The corn harvest of 1935 had been a real success. In Wright County the average yield of corn was 38 bushels per acre. This yield ranked with the “good years” of 1921, 1925 and 1932, when the yields had been 42, 39 and 38 bushels per acre, respectively. Nationwide, the yield of corn was never as high as it was in Wright County. However, in 1935, the national corn yield of 24 bushels per acre which represented a bumper crop nationwide. Our Stockholm Township farmer knew that a bumper crop would mean a lowering of the price of corn.

A map of Wright County, Minnesota, showing the location of Stockholm County in the extreme lower left cornder of the county.


Our Stockholm Township farmer had shucked his corn by hand. Tossing the ears into a wagon and leaving the stalks in the field. Hand shucking was a slow and laborious task whether it was done in the fields or if the corn was brought to the yard in the form of bundles. He really needed some way to save time during the ripe corn harvest. He had been thinking of getting a farm tractor. When he did, he felt that he should also get a corn picker also. Mechanical picking of all his corn would save days of weeks of labor in the field. However, if he were picking all his corn, he would need additional storage space for all the ear corn. Toward this end, he had been planning to build another short corn crib beside the granary.

A farm tractor would not only provide a source of power for the heavy field work, but would supply mechanical power to the belt which would allow him to start grinding his feed for the pigs. Currently, our Stockholm Township farmer was feeding the pigs shelled corn. He knew that grinding the feed for the pigs would allow the pigs to digest the feed more efficiently. Thus, the feeder pigs would gain weight at a faster rate on less feed. Consequently, he also felt the need for new high capacity hammer mill to grind the feed for his pigs.

Thus, on one of those sunny but cold days in mid-November of 1935, our Stockholm Township farmer drove into Cokato and completed a deal to purchase a Model CC tractor from the Case dealer. Our Stockholm Township farmer was not alone in buying a Model CC. Nationwide, the J.I. Case Company sold 7,150 Model CC tractors in 1936. The model year 1936 proved to be the best year for sales of the Model CC over the entire production run of the tractor from 1929 to 1939.

The contract agreement signed by our Stockholm Township farmer included the purchase of a two-row mounted cultivator which fit the tractor. From now on he would cultivate his corn twice as fast—two rows at a time rather than the single row at a time with the horses. Also, the purchase contract included a Case Model H-series two-bottom tractor plow with 14 inch bottoms, a Case Model I-R two-row pull-type cornpicker and a Case Model G hammer mill.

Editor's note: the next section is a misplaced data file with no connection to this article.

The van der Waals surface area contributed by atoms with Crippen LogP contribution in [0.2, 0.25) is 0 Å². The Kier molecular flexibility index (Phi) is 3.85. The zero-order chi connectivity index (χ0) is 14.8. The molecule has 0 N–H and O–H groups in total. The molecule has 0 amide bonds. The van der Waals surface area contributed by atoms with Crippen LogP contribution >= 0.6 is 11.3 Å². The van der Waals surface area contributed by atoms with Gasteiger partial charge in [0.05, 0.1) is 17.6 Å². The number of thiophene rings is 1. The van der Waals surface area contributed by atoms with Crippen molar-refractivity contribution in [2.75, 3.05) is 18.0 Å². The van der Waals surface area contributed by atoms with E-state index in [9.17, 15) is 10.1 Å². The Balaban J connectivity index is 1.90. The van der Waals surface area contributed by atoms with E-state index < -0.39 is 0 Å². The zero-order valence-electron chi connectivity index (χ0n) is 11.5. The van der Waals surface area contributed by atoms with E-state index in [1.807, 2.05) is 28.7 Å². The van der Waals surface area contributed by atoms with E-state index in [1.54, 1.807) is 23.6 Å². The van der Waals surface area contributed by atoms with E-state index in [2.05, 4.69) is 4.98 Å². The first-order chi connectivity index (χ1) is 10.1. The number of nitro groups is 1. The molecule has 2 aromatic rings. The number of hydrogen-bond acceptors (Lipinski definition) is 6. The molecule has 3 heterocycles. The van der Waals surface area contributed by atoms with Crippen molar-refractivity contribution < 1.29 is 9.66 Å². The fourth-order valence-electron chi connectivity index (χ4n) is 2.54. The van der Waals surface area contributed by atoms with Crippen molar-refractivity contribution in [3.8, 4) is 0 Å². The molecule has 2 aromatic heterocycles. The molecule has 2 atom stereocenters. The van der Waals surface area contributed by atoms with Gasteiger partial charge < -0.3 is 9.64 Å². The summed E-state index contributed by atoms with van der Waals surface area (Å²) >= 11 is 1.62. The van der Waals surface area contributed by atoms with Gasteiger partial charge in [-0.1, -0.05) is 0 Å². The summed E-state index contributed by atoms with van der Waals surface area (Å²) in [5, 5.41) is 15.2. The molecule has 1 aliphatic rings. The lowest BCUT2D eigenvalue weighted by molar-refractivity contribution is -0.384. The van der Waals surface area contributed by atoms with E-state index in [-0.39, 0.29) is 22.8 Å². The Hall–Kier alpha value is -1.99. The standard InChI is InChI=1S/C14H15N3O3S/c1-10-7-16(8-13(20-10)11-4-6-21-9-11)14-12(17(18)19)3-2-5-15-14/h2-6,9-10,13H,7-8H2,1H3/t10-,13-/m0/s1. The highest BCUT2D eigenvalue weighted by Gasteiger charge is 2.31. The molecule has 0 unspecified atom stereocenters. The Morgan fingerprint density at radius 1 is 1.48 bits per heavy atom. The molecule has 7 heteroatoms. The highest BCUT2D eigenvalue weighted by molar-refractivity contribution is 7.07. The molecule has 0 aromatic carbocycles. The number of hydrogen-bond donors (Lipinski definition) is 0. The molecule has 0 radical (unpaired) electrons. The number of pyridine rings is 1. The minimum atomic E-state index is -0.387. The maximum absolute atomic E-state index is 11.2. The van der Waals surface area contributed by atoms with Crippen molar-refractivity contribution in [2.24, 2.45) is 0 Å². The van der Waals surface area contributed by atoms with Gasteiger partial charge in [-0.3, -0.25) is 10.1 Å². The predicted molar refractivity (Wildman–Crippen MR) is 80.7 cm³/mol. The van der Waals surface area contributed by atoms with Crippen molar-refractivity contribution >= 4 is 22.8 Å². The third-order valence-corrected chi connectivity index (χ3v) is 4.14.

December of 1935 proved to be colder than normal, but on one sunny but cold day prior to Christmas, the new tractor arrived on the farm together with the plow and the feed grinder. Our Stockholm Township farmer was so anxious to see how the new tractor worked, that he built a new shorter hitch for his old horse–drawn manure spreader and began hitching the tractor up to the manure spreader to make the daily trip to the field.

Case No. 3 horse-drawn manure spreader shortened tongue for use with a tractor.


Each morning he would come out the alleyway behind the granary where he had the tractor stored. He would completely close the curtains in front of the radiator. In truth they remained closed all winter. The closed curtains allowed the water in the radiator heat up to the optimal temperature of 190°F. This was the optimal temperature for operating the tractor on kerosene. Before cranking the tractor to start the engine, our Stockholm Township farmer opened the little drain valve at the bottom of the carburetor and let all the kerosene out of the fuel bowl of the updraft style Zenith Model 124½ carburetor with an l ¼ inch opening into the intake manifold. Then he closed the drain valve and switched the fuel valve to allow gasoline to flow down through the fuel line to the carburetor from the two (2) gallon gasoline tank rather than the 18 gallon kerosene tank. Next he moved the “damper” lever, located on the left side of the gas tank in front of the operator’s seat, to the “C” position. This would allow the exhaust fumes to go straight out the exhaust pipe rather than being diverted to the cast iron chamber that surrounded the intake manifold. Then he reached over to the left side of the gas tank in front of the operator’s seat to twist the magneto spark advance lever clockwise to a position just short of the vertical or “grounded” position. He, then, set the throttle control to the half-way position. Moving to the front of the tractor he pulled the choke control on the side of the radiator to the full choke setting and pulled the radiator shutter all the way up, to restrict all air flow through the radiator. He, then, positioned the starting crank in the low end of its cycle and pushed the crank in to engage the claw in the crankshaft pulley. Then he grabbed the end of the crank with his hand, making sure that his thumb was located on the same side of the crank as were all the fingers. He pulled up on the crank and spun the engine. He knew from his own experience with his truck and an old hand-started car that a person could break or otherwise injure a wrist, hand or thumb, if the engine backfired. On a cold morning like this morning, the chances of backfire were increased.